Our family loves geeking out with board games. At least once a month, we host Game Day. Friends and family come over to play all the live-long day. We play with cards. We play with dice. We play party games, boys v. girls, couples v. couples, and head-to-head. We play cute stuff, serious stuff, robot stuff, antiquities stuff. We make volcanoes explode and we pursue trivia.
The little ones witness our board game love and want to be involved, but often they can’t keep up. Starter games like Hi-Ho Cherry O! and Husker Du! are a great way to get them into the family hobby. Over time, pieces get lost and they end up playing Candy Land with a Parcheesi marker, a Monopoly shoe, a minifig, and Goldfish cracker. Not cool. I decided to give the three little boys a chance to start over fresh, so they received Candy Land and Chutes and Ladders for Christmas. I found the vintage editions so they don’t have to slog through the horrors of Queen Frostine and the Bratzification of modern editions.
This doesn’t mean the little boys leave their modern sensibilities behind.
Teddy and my mom were the first to play Candy Land. They were the lucky ones to unseal the cards and free the gingerbread people. Teddy, who is in kindergarten, readily understood what to do. Their two gingerbread dudes set off down the colored path. I was around the corner in the kitchen when I heard Teddy shriek about “the bad guys.” Yep, Land O’ Candy has a villain who resides in the Gingerbread Plum tree. It turns out this is a portal to another world. If you land on the corresponding square, God help your soul. God help your soul.
Run, you fools!
They continued to play until they reached the end. I heard reports of my mom’s gingerbread man falling into the ocean. Both survived peril along the way. While I was poking baked potatoes, a sugar-coated Jumanji was unfolding. The Lollipop Woods were dark and deep. The Molasses Swamp might seem jaunty and colorful, but it is full of despair that hasn’t been seen since Gollum lead the Hobbitses through the Dead Marshes.
Later, I played with Teddy, Ollie, and 15-year-old Sam who joined after I begged him to help balance the odds and bear witness. If Teddy was right and a portal lurks betwixt the cloying sticky leaves of the Gingerbread Plum tree, we would need a messenger to set things right. When Sam was swirled up The Rainbow Trail on his first card—his first card!—I knew this was the wisest move. He dodged the portal and was able to light beacons along the way as I seemed to plod along, card by card, never drawing the coveted double-colored square cards. It seemed hopeless. It seemed like a three-part, nine-hour commitment.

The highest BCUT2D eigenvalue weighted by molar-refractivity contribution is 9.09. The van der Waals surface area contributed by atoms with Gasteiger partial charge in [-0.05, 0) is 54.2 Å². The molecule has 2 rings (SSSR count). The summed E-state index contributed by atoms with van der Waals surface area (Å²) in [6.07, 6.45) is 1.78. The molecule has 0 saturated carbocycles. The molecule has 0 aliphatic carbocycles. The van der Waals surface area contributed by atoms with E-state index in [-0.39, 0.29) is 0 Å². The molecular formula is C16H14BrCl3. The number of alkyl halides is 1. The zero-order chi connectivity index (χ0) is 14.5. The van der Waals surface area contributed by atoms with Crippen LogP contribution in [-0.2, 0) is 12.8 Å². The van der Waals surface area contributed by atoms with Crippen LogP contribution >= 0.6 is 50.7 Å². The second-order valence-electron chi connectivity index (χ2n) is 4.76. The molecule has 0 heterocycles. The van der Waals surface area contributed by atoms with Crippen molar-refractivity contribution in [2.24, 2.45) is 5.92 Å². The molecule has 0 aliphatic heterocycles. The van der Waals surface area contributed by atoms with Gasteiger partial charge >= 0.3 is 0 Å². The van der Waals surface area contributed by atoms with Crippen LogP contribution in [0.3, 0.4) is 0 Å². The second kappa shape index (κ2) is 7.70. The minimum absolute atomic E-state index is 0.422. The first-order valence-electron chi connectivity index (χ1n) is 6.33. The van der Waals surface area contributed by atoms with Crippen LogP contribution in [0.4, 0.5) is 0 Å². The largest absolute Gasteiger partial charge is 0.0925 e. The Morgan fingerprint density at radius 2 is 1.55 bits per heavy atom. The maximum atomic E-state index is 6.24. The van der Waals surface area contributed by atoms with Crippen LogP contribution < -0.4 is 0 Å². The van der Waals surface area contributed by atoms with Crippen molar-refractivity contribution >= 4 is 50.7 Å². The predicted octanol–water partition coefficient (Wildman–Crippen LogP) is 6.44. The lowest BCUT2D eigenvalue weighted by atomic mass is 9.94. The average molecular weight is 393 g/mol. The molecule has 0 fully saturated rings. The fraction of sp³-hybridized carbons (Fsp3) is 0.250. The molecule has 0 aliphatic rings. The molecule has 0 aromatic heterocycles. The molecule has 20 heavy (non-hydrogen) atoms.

But then I drew the Ice Cream Floats card and was lifted upon the wings of a great eagle and flown directly to the corresponding square. I woke in a gauzy-light soaked room built of discarded popsicle sticks. Sam plucked the next card, a tesseract that enabled him to move from somewhere near the deadly Crooked Old Peanut Brittle House to the Lollipop Woods. He soon caught up to me and it was a race to the end credits and Home Sweet Home. I stepped through the mirror first and opened the wardrobe door wearing a fur coat atop a mithrill shirt. Kate Blanchett did that gentle smile thing she does.
Meanwhile, Teddy and Ollie were left befuddled.
Little kids learn to be good sports when they lose games, so I didn’t feel bad at all. I should have left them with the words of dreamy Aragorn: “Deeds will not be less valiant because they are unpraised” or better yet, from Guardians of the Galaxy: I am Groot.
I had foil-wrapped tubers to glare at in the kitchen. The game was packed away.
I can’t wait to play Candy Land again!
I can’t ask my dad what he wants for Christmas this year. He died six months ago, but I still remember his voice and still hear him share his one-line Christmas list. Always and forever, be good.